Estonia`s Teacher Education Strategy fot 2008-2013
By Heli Mattisen,
Head of the Estonian Higher Education Quality Agency, one of the compilers of the teacher education strategy
Main problems related to teacher education
What could be done (and by whom) in order to allow teachers to enjoy their work and encourage young people to become teachers? This is a question that is being asked by most countries in the European Union (EU).
The main problems related to teacher education in Estonia were identified by a 23-member working group formed under the directive of the Minister of Education and Research, which comprised representatives from the Ministry of Education and Research (MER), teachers’ professional organizations, parents, pupils, and heads of schools.
- The social status of teachers is not in accordance with the expectations connected to their role, the prestige of the profession is low, and there is obvious inconsistency between the amount of responsibility teachers have and the compensation and recognition they receive. The image building of the teaching profession is weak and haphazard. Teachers do not value their profession highly enough.
- The role and meaning of teachers’ professional organizations in developing and representing the teaching profession as well as satisfying the teachers’ affiliation needs are small.
- There is a shortage of professionally qualified teachers in schools in certain subject fields; the age and regional distribution of teachers is worrying.
- The management of schools, incl. personnel development, is not handled in a competent manner in many cases and the organizational culture of the schools does not always support the teachers’ professional development.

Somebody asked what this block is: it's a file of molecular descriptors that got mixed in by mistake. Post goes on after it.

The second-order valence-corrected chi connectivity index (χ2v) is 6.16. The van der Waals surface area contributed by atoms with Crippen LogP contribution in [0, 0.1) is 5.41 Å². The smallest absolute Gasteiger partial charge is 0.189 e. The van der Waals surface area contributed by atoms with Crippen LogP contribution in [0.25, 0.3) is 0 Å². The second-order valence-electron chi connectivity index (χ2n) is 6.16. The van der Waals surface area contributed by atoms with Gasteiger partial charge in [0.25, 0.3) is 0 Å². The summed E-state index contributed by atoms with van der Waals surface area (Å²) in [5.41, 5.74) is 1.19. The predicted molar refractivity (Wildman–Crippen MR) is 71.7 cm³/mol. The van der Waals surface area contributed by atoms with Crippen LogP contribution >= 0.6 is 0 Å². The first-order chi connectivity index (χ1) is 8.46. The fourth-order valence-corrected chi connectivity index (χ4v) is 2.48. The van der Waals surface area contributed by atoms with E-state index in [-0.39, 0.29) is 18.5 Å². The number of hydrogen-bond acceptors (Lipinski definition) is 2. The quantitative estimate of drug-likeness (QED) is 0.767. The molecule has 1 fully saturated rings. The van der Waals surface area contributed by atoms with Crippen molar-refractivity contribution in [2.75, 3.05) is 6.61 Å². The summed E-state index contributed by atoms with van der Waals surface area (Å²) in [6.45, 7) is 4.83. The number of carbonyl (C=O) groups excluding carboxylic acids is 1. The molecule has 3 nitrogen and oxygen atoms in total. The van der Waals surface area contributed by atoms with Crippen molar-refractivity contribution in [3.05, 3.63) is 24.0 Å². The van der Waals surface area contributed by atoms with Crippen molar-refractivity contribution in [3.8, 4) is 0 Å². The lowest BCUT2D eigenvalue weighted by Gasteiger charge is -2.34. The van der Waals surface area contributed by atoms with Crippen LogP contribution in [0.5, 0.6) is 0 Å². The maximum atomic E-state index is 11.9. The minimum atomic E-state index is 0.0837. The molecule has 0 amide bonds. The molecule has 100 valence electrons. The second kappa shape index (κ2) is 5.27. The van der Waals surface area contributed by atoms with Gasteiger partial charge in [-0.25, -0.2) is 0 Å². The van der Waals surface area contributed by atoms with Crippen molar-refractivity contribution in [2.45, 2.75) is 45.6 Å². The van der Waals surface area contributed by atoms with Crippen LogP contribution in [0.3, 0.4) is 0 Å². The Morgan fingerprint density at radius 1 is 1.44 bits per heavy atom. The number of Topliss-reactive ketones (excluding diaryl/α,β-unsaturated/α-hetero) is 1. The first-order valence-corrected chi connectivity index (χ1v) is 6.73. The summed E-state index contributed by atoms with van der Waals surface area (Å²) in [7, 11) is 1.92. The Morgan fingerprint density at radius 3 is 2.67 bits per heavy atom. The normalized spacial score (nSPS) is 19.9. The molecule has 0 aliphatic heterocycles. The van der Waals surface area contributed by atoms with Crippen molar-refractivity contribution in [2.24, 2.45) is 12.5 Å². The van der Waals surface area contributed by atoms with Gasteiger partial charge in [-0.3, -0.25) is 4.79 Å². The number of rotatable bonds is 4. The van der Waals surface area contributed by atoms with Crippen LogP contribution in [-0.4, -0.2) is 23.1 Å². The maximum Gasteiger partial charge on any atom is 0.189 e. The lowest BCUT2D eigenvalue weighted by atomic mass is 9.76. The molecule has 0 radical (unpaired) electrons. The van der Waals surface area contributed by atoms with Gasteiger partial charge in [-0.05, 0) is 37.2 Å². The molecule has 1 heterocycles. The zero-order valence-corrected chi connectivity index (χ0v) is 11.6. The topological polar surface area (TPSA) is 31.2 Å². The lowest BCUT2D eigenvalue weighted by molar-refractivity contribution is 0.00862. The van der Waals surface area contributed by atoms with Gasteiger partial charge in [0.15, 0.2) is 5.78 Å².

- The planning of continuing education and its quality assurance and assessment system are inadequate at the state level as well as the level of the educational institution.
- The regulations concerning teacher education do not take into account the principles of the professional standard, and they do not comply with each other.
- A systematic monitoring of the field of teacher training has not been initiated and no studies have been conducted that would enable the heads of schools to make competent management decisions.
- The number of well-suited candidates for teacher training and the number of young teachers coming to schools has been insufficient for years and the trend is negative.
- The preparation of teachers in initial training and continuing education and the provision of support for their development in a working environment that requires a wide variety of skills are insufficient and do not react flexibly to changes in the education system.
- The teachers are not prepared and lack the skills for analyzing their work and guiding their development, engaging in teamwork in order to support the learner's development, making use of opportunities for learning from colleagues and contributing to the development of the school.